…say what one will about mercury’s love affair with badge engineering, it’s a fair point, but if you were interested in any contemporaneous ford as a daily driver, the mercury variant was almost always the car to get…unfortunately, carrying an order of magnitude less production volume and nameplate recognition than the iconic mustang, capris never held their value quite as well, leaving them a ripe target for cheap project-car acquisitions…as a result, just about every capri remainng in semi-maintained condition has been gutted, stripped, and transformed into a trailer-park-budget dragstrip car, poorly-executed mustang clone, or half-finished bastard hybrid thereof…

    …personally, i think there was a niche well-served by mercury’s business model, provided sufficient differentiation, halo models, and design work exceptional enough to make the exercise worthwhile…witness the late-sixties cougar alongside the early-eighties capri, for example: in high-level trim, they offered something distinctive which the fords just couldn’t touch…still, they needed a real lincoln up top to make it work, something which hasn’t existed for decades – i’m of the camp that lincoln’s newest model is really a badge-swapped mercury done right…

    …anyway, regarding capris, i think the ’81/’82 models are the sweet spot, as the subsequent bubble butt never really worked for me, looking like tacked-on disharmonious differentiation despite its admittedly-superior ciefficient of drag…the nice thing about these earlier aesthetic-pinnacle cars is that just about every malaise-era deficiency can be remedied thanks to the mustang’s unmatched aftermarket development, provided the trailer project crowd hasn’t gotten to the car first…

    …it’s becoming more and more apparent that the fox mustangs are on their way to the same classic status enjoyed by earlier pony cars, but a well-kept high-trim t-top capri with a modern drivetrain, brakes, and suspension?..that’d be a sweet, sweet street ride indeed!..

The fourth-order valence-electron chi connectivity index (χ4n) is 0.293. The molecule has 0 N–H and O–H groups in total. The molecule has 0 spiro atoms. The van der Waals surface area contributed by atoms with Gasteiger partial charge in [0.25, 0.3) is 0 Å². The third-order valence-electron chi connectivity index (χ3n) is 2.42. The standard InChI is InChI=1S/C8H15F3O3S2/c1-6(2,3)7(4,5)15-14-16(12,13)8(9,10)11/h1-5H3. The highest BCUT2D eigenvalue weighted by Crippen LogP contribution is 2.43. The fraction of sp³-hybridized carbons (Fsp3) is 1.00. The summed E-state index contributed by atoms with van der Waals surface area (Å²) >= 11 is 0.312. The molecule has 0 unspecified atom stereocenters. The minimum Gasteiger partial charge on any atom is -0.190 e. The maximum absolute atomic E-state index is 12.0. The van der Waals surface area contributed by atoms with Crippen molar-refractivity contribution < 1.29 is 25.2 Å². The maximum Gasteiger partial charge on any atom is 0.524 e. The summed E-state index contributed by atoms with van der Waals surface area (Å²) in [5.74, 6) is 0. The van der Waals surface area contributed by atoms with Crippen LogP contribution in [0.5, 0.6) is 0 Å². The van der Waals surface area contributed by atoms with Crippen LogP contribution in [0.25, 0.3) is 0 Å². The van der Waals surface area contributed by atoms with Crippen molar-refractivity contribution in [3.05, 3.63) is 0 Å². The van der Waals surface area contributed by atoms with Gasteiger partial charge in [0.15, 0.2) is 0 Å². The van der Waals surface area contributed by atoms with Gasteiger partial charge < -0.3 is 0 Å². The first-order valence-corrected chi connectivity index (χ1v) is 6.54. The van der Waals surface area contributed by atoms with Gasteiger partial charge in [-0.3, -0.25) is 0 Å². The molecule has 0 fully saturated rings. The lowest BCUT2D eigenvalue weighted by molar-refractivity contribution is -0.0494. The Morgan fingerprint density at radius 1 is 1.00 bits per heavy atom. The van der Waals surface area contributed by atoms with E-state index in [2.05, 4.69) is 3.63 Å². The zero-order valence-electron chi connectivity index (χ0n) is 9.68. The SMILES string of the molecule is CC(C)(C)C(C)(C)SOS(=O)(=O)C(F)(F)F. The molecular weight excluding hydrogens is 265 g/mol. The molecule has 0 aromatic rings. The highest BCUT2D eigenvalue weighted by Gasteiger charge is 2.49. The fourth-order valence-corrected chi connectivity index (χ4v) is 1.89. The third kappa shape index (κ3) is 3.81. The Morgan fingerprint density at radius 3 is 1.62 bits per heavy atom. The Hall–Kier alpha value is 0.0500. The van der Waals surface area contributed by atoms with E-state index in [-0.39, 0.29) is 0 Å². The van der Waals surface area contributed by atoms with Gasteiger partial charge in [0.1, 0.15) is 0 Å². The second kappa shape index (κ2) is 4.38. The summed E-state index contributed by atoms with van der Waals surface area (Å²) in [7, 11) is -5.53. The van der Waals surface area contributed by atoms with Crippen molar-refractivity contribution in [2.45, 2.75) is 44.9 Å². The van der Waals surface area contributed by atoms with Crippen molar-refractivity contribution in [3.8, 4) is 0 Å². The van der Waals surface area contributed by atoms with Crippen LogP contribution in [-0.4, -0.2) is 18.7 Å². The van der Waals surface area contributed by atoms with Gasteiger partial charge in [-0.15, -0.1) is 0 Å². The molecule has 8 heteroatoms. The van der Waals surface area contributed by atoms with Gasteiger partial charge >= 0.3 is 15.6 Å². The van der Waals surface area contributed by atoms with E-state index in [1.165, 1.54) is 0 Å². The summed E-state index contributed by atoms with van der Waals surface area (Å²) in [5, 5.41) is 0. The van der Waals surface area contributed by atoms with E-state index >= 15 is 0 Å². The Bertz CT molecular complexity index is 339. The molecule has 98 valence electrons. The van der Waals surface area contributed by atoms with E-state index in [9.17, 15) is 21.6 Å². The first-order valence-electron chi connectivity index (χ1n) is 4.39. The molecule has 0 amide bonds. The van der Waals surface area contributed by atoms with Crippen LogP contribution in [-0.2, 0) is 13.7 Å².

• avatar
    Robert.Walter

    If I was a car, I think I would pray to be sent to The Crusher once somebody installed a Dixie Cup ash- tray in me (and truth be known, probably long before.)

    • 0 avatar
      Robert.Walter

      Check out the radio set-up! LOL. Aftermarket answer to the then-available Ford Quadraphonic stereo option?!?

    • 0 avatar
      rudiger

      I’m sure everyone realizes that the Vienna Sausages ash receptacle was necessitated by the impressive Roadstar radio installation (which is in the OEM ashtray location).

      Just got to have the tunes…

  • avatar
    DM335

    I owned a then-new 1981 Mustang with the 255-inch V-8. If I remember correctly, Motor Trend timed 0-60 at a blistering 11 seconds. I typically saw 17 mpg–and the car had a 12.5 gallon gas tank, so I saw the gas station very regularly.

    At the time, I thought it was the greatest car ever made. For the malaise era, it really was a good car. After two years, I had to sell it when I moved to a snowier climate–the rear wheel drive and Michelin TRX tires were terrible on snow. I had the opportunity to drive my car again a few years later. I discovered that the memory of the car was a lot better than the car ever was.

    • 0 avatar
      DenverMike

      The ’79s still had the 302 and I wanted one bad, and even though they were everywhere
      back in ’85, I was 16 with little in savings. I bought my ’79 Capri Ghia 5.0 with 80K mi for $800 at totalled but fixable lot. Then my problem was coming up with around 4K to fix it. I went back to the same lot and to my surprise, they had another Capri and this one was just a base Capri that had been T- boned but had the front clip I needed for $600.

      Yeah it was slow but I ditched factory 2.42 open diff gears for 3.45 limited slip and was good for 0-60 in 8 seconds and at least wouldn’t get embarrassed by chicks in CRXs and MR2s.

    • 0 avatar
      Robert.Walter

      TRX tires were terrible for everyone but the Michelin bottom line…

      • 0 avatar
        DenverMike

        Finding used Michelin TRXs was never a problem back then and in ’89, I got new BFG T/As at the SuperShops for it on some 15″ GT or 5.0 wheels.

  • avatar
    Gigidad

    I had the 1979 150 HP turbo w/TRX tires. For those of you fortunate enough to not remember the Malaise Era, it is aptly named. That was THE worst car I ever owned, and I have had my share of fun (Mustang II King Cobra? – yes, I worked for Ford at the time). I wore out the TRX tires in 15K miles, had to special order new ones from Michelin as replacement tires had not been made available to tire stores. The engine had horrible turbo lag, vapor locked every time I parked it, burned oil, and was towed back to the dealer so many times I stopped counting. Crashed the car when the back axle hopped over some frost heaves in a corner. I bought a CRX and have had Japanese cars ever since.

  • avatar
    Justice_Gustine

    Another of my ex-cars in junkyard finds!

    My 79 Crapi was a used up POS when I got it. If I didn’t remedy some broken part soon enough another would break. Curse of Merc. Hood latch, turn signal stalk, passenger window, driver window crank, radiator, accelerator cable, catalytic converter shield, the list of small items went on and on. Pinto motor & AT, so slow that the 84 Pulsar NX that replaced it seemed like a rocketship.

    Interesting audio upgrade. I recall FoMoCo split shaft radios that had one shaft set deeper that made after market systems fail to fit without cutting the dash.

  • avatar
    Lightspeed